She lounged on the patio, one leg stretched over to rest on top of the table and the other leg tucked underneath.  She held a book in her hands, with it gently resting on the small bump forming at her belly button.  He was fascinated by how quickly that bump would change in the coming months.  It had already been half the time and she was only just beginning to show.  The life within her would grow so much more before she came to term.  Or, perhaps it wasn’t any faster in these final months, it just seemed that way because the child had started so incomprehensibly small?  A smile tugged at his lips while he studied her and she, perhaps sensing his gaze, peered over the top of the book.  Her eyes met his and they burned with intensity.  Mischief.  Love.  Hope.  There were many facets to Veronica and Charles loved them all.

She wasn’t really Veronica anymore though, just as he wasn’t Charles.  The people they had been before were long gone in more than just name.  Veronica was now Ana.  Charles was now Henry.  They were friends with their neighbors.  They both had jobs.  They were a part of this new community they had been moved to.  Their lives had become even more tangled.  Their new identifications had stood up to the scrutiny of getting married, a civil ceremony six months before, and with each passing day Charles and Veronica were further and further lost and Henry and Ana were more and more solid.

When he’d asked her if she would marry him, Ana had said, “As Veronica I would have said no.  She distrusted such things.  She was known.  As Ana, however, in this new beginning we have together, I will say yes.  My distrust in the world has not changed but I do trust you and that’s reason enough.”

Henry had been surprised and happy that she’d agreed and had booked them an appointment at the court house two weeks later.  They hadn’t discussed doing it any other way.  While they had their new friends, having only that small group at a wedding just would have led to questions of where their families were and where the rest of their friends were.  Those were easy questions to deflect away from in normal conversations but at a wedding they would need answers.  Besides, while they were friendly with their neighbors and coworkers they weren’t so close that they’d want to share their special moment with them.  There was something poetic about two former loners not sharing their wedding as well.  It suited them.

The pregnancy had been decided on, though.  No accident there.  Once they were married their conversations had turned towards children quickly.  At first they had agreed that it would be a mistake to bring a child into their messed up lives.  It wouldn’t have a name that wasn’t real.  It’s parents were living a lie.  It would be at a disadvantage to every other child.  That view softened though as their conversations continued.  Henry and Ana had seen some of the worst society could throw at them and had come through it and their child would benefit from their experience.  And it would be loved.  Perhaps that was the only thing that really mattered.  So, they had changed from their initial positions and decided to get pregnant.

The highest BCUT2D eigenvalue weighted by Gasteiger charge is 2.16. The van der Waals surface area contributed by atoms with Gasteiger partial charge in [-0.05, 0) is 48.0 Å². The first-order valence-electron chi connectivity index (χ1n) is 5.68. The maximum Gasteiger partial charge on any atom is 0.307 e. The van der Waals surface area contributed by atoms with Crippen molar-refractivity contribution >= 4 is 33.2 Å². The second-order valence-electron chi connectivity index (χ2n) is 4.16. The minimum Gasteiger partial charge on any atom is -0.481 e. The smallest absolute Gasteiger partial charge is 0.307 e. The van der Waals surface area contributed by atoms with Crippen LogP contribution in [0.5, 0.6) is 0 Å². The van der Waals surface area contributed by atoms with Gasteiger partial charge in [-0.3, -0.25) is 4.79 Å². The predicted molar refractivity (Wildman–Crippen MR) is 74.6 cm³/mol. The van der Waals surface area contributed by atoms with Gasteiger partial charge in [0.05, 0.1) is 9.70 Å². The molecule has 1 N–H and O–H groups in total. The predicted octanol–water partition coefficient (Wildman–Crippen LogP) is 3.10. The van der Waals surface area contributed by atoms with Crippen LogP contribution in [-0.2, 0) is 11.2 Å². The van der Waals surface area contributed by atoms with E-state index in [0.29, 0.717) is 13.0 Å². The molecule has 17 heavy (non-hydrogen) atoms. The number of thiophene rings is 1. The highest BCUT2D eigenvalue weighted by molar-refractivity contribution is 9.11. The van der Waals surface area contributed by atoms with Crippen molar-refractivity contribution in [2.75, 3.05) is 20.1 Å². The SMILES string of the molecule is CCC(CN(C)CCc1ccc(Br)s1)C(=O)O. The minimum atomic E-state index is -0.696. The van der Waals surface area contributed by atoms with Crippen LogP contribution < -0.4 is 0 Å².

Now halfway through term, they were slowly changing things around in their home to prepare it for one more life.  It would be a challenge but they knew they had years to figure it all out.  When they child was small it wouldn’t care that its parents were living under false names.  Since their marriage hadn’t raised any flags they had little concern that having a child would be a problem either.  Their neighbors and coworkers were all excited for them.  Everything seemed like it was falling into place and would be okay.

It had been so long since they had heard from the system that they had half-forgotten about it.  It would have been impossible to completely push it from their minds of course.  Their two years of bliss together could not overwrite the years they had lived before or the harrowing weeks of their journey to freedom.

Henry and Ana had initially made a habit of taking turns going to sit in the car for a few minutes at a time once a day.  That became once a week and then only as they thought of it and then not at all.  They still used the car to get around town, run errands, go to the movie theatre, and so on.  They no longer sat in it while at home to see if the system had any news for them.  Henry hadn’t asked Ana but he no longer cared to get his old life back.  He wouldn’t turn down the chance to drop the charade and become Charles again but he wouldn’t pick up stakes and move back to his old home and he was sure she felt much the same.  Thinking of the future, once the baby came Henry doubted he would even care about getting his old name back.  Once he held his son or daughter in his arms, Charles would cease to exist entirely.  There would only be Henry, Ana and the baby.